27 Jan 2020 2 min read

Rule Britannia


After a few years of being ‘uninvestable’ for some global investors, a much less uncertain political landscape is making the UK stock market interesting again. We’re long.


You can’t really blame international investors for steering clear of UK equities over the past few years. Even for someone based in the UK and with a keen interest in politics, it has been nigh-on impossible to stay on top of the many political twists and turns. The sheer number of market-relevant open questions was mind boggling. Who controls the Brexit process? Who will be the Conservative leader? Will there be an early election? Who will be the next prime minister? Could there be a far-left prime minister? When will Brexit happen? What form will Brexit take?

With UK equities only accounting for a small part of global equity benchmarks, it would have taken a disproportionate amount of time and effort to stay on top of all these developments. It was easier not to be involved and focus scarce research time on other topics.

This trend left a mark in a lot of places. Fund-flow data showed unprecedented outflows from UK equity funds. Surveys repeatedly flagged the UK as far and away the least popular region for equity investors. One of my personal favourites was an October survey showing the UK as the region investors thought was least likely to outperform over the next decade. Capitulation.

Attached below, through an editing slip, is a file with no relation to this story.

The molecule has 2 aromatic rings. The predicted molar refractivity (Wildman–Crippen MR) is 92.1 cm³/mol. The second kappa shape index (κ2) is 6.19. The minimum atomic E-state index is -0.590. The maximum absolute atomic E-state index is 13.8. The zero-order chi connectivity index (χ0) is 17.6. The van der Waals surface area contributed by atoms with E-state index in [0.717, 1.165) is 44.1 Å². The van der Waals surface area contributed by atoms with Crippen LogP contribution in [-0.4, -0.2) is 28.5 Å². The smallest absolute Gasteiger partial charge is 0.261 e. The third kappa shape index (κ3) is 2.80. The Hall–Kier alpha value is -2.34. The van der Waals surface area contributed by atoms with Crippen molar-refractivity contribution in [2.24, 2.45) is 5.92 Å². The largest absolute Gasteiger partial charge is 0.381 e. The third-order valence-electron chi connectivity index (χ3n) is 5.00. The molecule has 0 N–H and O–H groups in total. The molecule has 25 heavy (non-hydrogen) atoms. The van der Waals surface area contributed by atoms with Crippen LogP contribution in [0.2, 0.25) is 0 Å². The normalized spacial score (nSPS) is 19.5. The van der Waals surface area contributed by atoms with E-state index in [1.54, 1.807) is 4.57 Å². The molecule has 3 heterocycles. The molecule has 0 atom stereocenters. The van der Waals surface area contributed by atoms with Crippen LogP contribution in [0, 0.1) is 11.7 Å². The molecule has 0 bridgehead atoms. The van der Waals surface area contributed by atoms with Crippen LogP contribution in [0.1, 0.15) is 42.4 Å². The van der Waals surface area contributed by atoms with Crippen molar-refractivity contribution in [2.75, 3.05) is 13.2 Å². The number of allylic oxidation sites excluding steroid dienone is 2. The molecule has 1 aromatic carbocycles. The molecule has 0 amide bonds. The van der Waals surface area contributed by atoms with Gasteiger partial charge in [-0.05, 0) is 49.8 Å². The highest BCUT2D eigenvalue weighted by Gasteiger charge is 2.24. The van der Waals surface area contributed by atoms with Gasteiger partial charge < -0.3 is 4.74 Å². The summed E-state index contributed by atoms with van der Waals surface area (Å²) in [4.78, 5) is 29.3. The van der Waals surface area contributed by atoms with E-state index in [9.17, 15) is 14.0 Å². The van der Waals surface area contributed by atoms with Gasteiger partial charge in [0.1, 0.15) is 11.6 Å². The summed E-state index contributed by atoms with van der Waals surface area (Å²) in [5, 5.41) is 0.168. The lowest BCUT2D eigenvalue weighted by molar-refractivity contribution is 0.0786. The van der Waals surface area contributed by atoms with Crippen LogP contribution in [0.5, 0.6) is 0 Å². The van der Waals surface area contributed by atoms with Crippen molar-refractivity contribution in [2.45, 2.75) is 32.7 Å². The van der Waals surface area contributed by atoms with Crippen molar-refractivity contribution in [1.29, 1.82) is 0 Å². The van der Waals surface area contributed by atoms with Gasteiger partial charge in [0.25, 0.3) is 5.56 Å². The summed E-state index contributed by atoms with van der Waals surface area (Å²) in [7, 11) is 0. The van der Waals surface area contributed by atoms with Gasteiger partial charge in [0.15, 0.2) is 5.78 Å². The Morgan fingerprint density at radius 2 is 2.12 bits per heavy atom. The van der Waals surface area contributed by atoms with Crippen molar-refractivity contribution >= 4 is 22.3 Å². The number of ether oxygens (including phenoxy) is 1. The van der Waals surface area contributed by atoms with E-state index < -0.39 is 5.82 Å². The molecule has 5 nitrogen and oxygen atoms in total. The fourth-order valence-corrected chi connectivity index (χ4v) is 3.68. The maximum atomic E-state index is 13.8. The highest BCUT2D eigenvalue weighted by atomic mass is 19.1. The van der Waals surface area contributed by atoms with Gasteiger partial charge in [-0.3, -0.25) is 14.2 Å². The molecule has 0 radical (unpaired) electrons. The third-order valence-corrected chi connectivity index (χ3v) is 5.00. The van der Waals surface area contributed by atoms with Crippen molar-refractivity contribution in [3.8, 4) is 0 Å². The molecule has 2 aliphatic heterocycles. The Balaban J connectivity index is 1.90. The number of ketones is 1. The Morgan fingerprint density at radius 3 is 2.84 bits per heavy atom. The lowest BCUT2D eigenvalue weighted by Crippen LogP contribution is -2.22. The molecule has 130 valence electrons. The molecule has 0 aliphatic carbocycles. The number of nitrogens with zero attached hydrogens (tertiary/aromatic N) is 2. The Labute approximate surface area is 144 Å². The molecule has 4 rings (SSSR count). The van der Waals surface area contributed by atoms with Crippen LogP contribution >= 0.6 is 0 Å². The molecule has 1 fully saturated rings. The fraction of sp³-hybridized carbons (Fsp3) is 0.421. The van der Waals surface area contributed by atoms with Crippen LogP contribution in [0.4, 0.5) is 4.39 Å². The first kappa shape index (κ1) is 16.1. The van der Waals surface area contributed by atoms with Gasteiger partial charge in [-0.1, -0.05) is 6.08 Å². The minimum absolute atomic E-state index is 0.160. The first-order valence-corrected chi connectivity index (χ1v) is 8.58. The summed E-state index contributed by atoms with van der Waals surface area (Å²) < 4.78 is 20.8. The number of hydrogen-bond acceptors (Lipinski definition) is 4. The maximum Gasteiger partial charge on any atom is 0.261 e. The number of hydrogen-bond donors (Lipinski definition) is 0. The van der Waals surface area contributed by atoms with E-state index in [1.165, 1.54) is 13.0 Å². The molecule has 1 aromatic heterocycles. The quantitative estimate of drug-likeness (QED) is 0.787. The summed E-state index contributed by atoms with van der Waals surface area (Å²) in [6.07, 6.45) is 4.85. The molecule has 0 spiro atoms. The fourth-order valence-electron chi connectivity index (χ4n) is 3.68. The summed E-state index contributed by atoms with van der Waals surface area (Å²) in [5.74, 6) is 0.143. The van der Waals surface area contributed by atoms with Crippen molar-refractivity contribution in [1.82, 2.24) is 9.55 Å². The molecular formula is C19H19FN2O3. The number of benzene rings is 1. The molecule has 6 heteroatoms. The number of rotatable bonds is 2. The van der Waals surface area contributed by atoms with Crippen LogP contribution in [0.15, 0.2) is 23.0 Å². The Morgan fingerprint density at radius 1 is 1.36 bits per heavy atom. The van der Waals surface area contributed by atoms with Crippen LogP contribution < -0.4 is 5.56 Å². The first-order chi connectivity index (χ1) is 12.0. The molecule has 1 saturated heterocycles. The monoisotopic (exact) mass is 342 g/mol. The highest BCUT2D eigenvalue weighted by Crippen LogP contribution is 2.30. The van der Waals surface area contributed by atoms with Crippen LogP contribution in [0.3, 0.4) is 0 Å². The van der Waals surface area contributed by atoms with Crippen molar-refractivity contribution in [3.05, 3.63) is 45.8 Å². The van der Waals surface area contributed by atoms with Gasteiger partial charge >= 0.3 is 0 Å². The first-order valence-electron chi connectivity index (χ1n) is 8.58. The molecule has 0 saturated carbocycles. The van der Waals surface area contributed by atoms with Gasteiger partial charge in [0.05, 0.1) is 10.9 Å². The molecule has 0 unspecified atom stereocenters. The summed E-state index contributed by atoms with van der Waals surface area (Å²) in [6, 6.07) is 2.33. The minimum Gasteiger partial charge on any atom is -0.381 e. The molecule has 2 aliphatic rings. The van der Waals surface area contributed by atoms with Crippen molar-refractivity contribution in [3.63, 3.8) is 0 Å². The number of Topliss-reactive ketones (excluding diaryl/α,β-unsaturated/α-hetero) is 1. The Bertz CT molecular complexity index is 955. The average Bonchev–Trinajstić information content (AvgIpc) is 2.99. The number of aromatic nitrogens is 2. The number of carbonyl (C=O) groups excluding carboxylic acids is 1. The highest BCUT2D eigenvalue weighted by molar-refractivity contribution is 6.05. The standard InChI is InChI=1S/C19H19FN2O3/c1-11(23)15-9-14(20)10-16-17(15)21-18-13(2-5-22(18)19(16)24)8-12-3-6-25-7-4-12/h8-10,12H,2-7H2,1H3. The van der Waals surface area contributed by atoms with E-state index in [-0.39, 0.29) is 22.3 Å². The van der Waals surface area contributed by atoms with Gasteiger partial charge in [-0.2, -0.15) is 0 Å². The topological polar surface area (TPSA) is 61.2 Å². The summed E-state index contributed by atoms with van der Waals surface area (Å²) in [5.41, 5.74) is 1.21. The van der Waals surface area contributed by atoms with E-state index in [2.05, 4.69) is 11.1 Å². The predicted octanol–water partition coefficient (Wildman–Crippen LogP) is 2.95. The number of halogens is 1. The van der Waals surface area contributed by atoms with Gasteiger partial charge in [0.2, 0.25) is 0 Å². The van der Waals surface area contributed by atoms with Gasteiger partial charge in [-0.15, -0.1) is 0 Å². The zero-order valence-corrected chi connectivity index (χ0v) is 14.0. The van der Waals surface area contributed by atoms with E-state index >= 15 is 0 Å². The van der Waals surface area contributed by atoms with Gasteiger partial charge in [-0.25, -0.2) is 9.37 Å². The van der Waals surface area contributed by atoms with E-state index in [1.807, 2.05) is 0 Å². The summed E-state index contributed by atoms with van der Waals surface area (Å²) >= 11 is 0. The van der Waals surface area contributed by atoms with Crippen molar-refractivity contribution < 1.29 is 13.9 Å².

In equity terms, this political risk premium was reflected in a broad de-rating against other regions. UK stocks traditionally trade on a higher dividend yield, but the yield gap between the FTSE 100 and MSCI World indices roughly doubled over the past few years. It’s a similar picture on earnings multiples. Most of the UK’s underperformance in the run up to the EU referendum had been driven by a lack of earnings growth. But since then, de-rating has contributed a large part of the underperformance.

We don’t expect the political risk premium to disappear overnight: while there is less uncertainty than last year, there are still some unanswered questions and global portfolios are not all adjusted instantly. As of mid-January, about a quarter of the outflows has reversed as well as a smaller proportion of the relative de-rating.

We initiated a long position in UK equities against other developed markets ahead of the December election. With valuations forming a significant part of the investment case, we expect to hold this position for longer than just a tactical bounce.


LGIM contributors